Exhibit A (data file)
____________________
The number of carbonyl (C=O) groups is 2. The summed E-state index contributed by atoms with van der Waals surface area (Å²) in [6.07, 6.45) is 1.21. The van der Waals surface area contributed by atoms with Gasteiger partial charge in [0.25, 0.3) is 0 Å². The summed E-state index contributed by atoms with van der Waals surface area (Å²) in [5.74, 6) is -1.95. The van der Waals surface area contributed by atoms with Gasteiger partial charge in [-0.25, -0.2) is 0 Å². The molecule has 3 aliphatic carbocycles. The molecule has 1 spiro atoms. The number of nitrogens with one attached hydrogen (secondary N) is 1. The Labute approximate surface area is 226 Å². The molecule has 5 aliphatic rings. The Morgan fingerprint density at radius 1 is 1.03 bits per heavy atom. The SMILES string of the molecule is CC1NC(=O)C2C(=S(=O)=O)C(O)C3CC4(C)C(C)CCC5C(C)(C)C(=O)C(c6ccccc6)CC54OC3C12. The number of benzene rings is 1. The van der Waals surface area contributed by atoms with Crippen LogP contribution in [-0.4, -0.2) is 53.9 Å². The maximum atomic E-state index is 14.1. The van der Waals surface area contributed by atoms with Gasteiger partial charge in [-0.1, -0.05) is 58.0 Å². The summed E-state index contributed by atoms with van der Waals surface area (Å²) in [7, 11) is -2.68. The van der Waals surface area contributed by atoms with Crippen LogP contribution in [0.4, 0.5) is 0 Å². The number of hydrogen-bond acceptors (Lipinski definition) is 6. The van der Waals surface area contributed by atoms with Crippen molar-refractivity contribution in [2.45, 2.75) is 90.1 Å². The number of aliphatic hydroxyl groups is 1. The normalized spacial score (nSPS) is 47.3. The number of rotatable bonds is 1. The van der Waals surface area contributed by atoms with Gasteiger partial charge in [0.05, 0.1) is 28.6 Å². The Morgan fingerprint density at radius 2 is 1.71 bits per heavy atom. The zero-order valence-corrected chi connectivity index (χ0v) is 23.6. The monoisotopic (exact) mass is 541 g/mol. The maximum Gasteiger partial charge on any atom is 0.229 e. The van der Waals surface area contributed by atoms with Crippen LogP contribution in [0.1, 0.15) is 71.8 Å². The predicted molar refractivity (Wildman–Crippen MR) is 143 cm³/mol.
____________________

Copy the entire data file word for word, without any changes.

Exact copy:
The number of carbonyl (C=O) groups is 2. The summed E-state index contributed by atoms with van der Waals surface area (Å²) in [6.07, 6.45) is 1.21. The van der Waals surface area contributed by atoms with Gasteiger partial charge in [0.25, 0.3) is 0 Å². The summed E-state index contributed by atoms with van der Waals surface area (Å²) in [5.74, 6) is -1.95. The van der Waals surface area contributed by atoms with Gasteiger partial charge in [-0.25, -0.2) is 0 Å². The molecule has 3 aliphatic carbocycles. The molecule has 1 spiro atoms. The number of nitrogens with one attached hydrogen (secondary N) is 1. The Labute approximate surface area is 226 Å². The molecule has 5 aliphatic rings. The Morgan fingerprint density at radius 1 is 1.03 bits per heavy atom. The SMILES string of the molecule is CC1NC(=O)C2C(=S(=O)=O)C(O)C3CC4(C)C(C)CCC5C(C)(C)C(=O)C(c6ccccc6)CC54OC3C12. The number of benzene rings is 1. The van der Waals surface area contributed by atoms with Crippen LogP contribution in [-0.4, -0.2) is 53.9 Å². The maximum atomic E-state index is 14.1. The van der Waals surface area contributed by atoms with Gasteiger partial charge in [-0.1, -0.05) is 58.0 Å². The summed E-state index contributed by atoms with van der Waals surface area (Å²) in [7, 11) is -2.68. The van der Waals surface area contributed by atoms with Crippen LogP contribution in [0.4, 0.5) is 0 Å². The number of hydrogen-bond acceptors (Lipinski definition) is 6. The van der Waals surface area contributed by atoms with Crippen molar-refractivity contribution in [2.45, 2.75) is 90.1 Å². The number of aliphatic hydroxyl groups is 1. The normalized spacial score (nSPS) is 47.3. The number of rotatable bonds is 1. The van der Waals surface area contributed by atoms with Gasteiger partial charge in [0.05, 0.1) is 28.6 Å². The Morgan fingerprint density at radius 2 is 1.71 bits per heavy atom. The zero-order valence-corrected chi connectivity index (χ0v) is 23.6. The monoisotopic (exact) mass is 541 g/mol. The maximum Gasteiger partial charge on any atom is 0.229 e. The van der Waals surface area contributed by atoms with Crippen LogP contribution in [0.1, 0.15) is 71.8 Å². The predicted molar refractivity (Wildman–Crippen MR) is 143 cm³/mol.